Expansion to the left from the “Mark Price”

“Best Bid”: It is the highest bid in the option quote list. The green number above is the BTC-denominated bid of the premium, and the grey dollar sign below is the dollar value corresponding to this bid. Those of you who are careful can see that this dollar value is calculated using the (synthetic) futures price.

• One column to the left is “Best Bid IV”: IV is the abbreviation for Implied Volatility, the term most commonly used by options traders to measure the value of options with different strike prices and different expiry dates.

• The next column on the left is “Order Size”: due to space limitations in the quote list, this column actually refers to the number of orders for “best bid”. A best bid with a strike price of 40,000 and an order size of 11.5 means that there are 11.5 BTC option orders in the best bid position. The profit or loss of 1 BTC option upon expiry and crossing the strike price is the same as that of a BTC spot (i.e., 1 BTC option corresponds to 1 BTC).

• The leftmost column is “Last strike price”: It is the latest traded premium price in BTC on that strike price.

Expansion to the right from the “Mark Price”

“Best Ask”: the lowest ask in the option quote list. The red number above is the BTC-denominated ask for the premium, and the grey dollar sign below is the dollar value corresponding to this ask.

“Best Ask IV”: It refers to the IV derived backward from the BTC price of the best ask premium based on the BSM formula and the (synthetic) futures price.

• “Order Size”: the number of orders for “best ask”, with the profit/loss of 1 option equivalent to 1 spot if the option is in the money upon expiry.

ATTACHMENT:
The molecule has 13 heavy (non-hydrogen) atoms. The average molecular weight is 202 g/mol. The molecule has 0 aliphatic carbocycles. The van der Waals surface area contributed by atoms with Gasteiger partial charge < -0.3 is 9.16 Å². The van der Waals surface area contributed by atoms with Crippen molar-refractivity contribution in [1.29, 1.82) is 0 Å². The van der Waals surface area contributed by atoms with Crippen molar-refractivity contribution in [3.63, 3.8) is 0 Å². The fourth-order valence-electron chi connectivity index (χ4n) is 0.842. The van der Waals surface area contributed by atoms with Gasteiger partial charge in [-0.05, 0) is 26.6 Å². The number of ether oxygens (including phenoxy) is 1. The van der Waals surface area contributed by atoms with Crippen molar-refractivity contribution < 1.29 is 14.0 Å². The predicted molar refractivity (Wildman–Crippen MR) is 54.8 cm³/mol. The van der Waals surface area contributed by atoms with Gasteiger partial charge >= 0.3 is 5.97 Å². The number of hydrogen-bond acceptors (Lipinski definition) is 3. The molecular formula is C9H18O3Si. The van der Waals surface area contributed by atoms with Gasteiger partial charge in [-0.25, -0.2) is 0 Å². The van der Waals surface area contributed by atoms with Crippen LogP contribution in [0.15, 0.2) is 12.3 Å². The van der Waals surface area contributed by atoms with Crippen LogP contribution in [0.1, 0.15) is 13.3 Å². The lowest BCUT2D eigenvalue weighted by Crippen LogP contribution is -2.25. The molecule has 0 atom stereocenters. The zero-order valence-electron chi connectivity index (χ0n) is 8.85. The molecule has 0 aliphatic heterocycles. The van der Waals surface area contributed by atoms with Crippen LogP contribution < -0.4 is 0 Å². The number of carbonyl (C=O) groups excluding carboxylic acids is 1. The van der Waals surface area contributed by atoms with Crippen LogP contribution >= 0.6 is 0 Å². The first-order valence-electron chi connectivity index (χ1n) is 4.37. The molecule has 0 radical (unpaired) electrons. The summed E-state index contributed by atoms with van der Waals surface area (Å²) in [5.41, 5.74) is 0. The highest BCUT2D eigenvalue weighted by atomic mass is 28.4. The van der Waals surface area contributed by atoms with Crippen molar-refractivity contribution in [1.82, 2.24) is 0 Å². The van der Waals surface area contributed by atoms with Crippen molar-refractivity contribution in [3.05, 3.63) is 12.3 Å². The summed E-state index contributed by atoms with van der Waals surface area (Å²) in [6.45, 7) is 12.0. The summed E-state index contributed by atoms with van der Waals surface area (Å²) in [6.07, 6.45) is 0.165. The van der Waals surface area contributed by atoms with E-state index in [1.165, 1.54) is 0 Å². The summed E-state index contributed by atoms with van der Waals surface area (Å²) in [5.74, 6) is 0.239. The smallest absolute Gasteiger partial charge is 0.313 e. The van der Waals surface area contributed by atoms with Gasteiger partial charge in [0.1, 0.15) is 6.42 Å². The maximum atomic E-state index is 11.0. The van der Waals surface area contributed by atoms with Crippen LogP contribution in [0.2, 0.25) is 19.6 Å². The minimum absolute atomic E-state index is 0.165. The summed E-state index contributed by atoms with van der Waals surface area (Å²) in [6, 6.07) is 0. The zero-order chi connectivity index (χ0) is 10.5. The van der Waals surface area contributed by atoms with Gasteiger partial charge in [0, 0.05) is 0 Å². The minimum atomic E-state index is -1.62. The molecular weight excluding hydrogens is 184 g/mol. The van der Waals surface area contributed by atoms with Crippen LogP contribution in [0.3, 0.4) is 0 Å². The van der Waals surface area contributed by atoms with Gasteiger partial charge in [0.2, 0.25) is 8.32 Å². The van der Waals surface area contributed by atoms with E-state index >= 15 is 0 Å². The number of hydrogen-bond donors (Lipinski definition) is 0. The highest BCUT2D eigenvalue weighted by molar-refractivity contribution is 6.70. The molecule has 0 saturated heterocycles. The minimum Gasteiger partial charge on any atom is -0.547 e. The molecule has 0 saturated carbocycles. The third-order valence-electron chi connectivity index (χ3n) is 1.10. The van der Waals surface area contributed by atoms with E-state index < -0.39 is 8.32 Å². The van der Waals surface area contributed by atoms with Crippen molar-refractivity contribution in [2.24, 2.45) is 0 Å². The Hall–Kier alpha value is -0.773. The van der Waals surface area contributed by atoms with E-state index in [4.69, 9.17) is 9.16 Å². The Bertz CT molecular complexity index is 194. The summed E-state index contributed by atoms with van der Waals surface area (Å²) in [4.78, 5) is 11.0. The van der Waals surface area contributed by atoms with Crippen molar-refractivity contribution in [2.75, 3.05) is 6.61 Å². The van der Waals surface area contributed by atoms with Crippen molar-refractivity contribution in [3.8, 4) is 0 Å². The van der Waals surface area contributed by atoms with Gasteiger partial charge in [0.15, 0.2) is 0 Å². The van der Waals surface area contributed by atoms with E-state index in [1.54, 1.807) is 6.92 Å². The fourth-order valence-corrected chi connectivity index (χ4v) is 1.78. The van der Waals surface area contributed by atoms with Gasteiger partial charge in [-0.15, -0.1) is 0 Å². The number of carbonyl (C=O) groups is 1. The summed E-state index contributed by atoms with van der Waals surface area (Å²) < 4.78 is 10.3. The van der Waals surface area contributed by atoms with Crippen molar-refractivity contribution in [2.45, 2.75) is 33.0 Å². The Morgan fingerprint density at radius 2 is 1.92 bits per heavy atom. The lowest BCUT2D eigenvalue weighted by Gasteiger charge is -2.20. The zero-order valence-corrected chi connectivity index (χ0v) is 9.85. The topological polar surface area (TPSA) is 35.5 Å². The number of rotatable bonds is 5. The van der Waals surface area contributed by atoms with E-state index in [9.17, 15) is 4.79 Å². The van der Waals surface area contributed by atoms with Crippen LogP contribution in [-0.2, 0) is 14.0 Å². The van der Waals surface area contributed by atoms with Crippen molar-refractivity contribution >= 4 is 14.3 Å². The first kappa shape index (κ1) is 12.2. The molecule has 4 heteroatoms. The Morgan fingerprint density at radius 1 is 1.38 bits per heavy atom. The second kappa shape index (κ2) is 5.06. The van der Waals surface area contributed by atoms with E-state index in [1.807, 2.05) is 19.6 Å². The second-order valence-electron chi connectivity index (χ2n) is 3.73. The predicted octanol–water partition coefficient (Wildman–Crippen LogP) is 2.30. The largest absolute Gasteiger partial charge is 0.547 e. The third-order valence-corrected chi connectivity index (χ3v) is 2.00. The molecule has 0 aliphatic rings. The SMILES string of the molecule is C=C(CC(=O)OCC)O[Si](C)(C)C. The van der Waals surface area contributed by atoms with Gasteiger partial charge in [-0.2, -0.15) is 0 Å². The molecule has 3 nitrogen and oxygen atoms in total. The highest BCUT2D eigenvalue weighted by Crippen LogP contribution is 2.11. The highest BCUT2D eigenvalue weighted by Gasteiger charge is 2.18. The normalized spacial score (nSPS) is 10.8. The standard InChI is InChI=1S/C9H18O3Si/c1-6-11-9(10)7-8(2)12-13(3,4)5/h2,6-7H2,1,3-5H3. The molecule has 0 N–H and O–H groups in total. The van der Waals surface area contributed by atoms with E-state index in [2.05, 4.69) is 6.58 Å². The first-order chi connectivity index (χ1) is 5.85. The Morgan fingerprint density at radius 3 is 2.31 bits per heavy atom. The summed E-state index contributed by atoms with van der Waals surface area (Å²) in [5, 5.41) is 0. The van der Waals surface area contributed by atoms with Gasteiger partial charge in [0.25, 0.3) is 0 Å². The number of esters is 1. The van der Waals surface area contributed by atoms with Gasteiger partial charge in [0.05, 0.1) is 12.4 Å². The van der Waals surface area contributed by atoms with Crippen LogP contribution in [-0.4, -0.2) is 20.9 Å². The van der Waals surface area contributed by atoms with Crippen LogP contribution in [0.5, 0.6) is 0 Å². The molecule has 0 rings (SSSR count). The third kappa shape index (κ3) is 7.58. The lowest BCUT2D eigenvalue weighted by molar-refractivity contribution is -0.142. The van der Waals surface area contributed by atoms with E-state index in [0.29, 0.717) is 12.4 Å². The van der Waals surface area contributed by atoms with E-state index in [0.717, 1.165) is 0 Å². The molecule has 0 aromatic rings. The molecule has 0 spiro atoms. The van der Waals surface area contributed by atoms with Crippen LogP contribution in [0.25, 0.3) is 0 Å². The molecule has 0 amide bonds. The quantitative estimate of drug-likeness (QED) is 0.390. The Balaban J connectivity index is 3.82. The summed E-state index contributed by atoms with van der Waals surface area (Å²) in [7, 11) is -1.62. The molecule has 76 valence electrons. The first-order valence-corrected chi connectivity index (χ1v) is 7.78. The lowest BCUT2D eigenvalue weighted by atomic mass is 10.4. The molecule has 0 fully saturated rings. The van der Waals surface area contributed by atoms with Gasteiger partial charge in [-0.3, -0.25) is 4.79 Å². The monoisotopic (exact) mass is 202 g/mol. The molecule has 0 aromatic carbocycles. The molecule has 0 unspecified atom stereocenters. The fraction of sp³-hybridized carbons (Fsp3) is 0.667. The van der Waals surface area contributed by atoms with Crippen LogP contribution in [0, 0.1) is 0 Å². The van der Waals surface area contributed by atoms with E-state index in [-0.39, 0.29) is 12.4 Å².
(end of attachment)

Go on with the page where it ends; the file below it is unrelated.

• “Trading Volume”: It indicates how many options have been traded since the last 4pm UTC+8. The higher the trading volume, the better the strike price, the better the liquidity, and the more active the trading. Generally speaking, trading volume is higher for ATM and OTM options and lower for ITM options. Besides, the more in-depth the ITM options, the lower the trading volume.

• “Open interest (OI)”: It refers to the size of positions held by option traders in the whole market at this strike price. A strike price with a large OI is likely to be more actively traded. For ITM options, a strike price with a large OI offering a slightly more aggressive ask is more likely to be traded.

• “Delta”: A Delta of 1 means that the profit or loss is equal to 1 BTC spot. For ATM options expiring in 1 month, the Delta is a little over 0.5. The Delta of OTM options will become smaller and smaller, eventually close to 0, whereas the Delta of ITM options will become bigger and bigger, eventually close to 1. Please note that since bitcoin options on the Deribit exchange are USD denominated and bitcoin settled, the Delta here only represents the USD denominated gain/loss in Delta. When you pay, say $56,000 BTC, for a call option, and the best ask is 0.1185 BTC, you lose 0.1185 of the spot’s Delta while gaining 0.51 of the option’s Delta, giving you a net Delta of 0.51–0.1185 = 0.3915 on a cryptocurrency basis. This might be difficult to understand. But never mind. Just remember it for the moment. Take your time to understand it later.

• “Positions”: The positions in your own account at this strike price, as shown in Screenshot 2 below. The number above refers to the number of options held at that strike price, with green indicating long positions and red indicating short positions. The percentage inside the lower brackets below is the profit/loss ratio calculated as the current option mark price to the average price at which you bought or sold the options.

Screenshot 2: Illustration of positions
  • Time left to expiry” (the part marked by red number 5 in Screenshot 1). 126d 17h 28m means that there are 126 days 17 hours 28 minutes left to expiry. Those with only 1–2 months to expiry are called front-month options contracts; those with longer days to expiry are called back-month contracts.
  • The base colour of the “mark price” (the part marked by red number 6 in Screenshot 1) sometimes appears blue and sometimes red.
  • A blue colour means that the best ask is below the mark price. If multiple strike prices are blue at the same time, this indicates that the quote level of the market is moving down and IV is falling. This occurs when the market is quiet or when there is a need for option sellers to roll their positions upon expiry of a large number of options on Friday.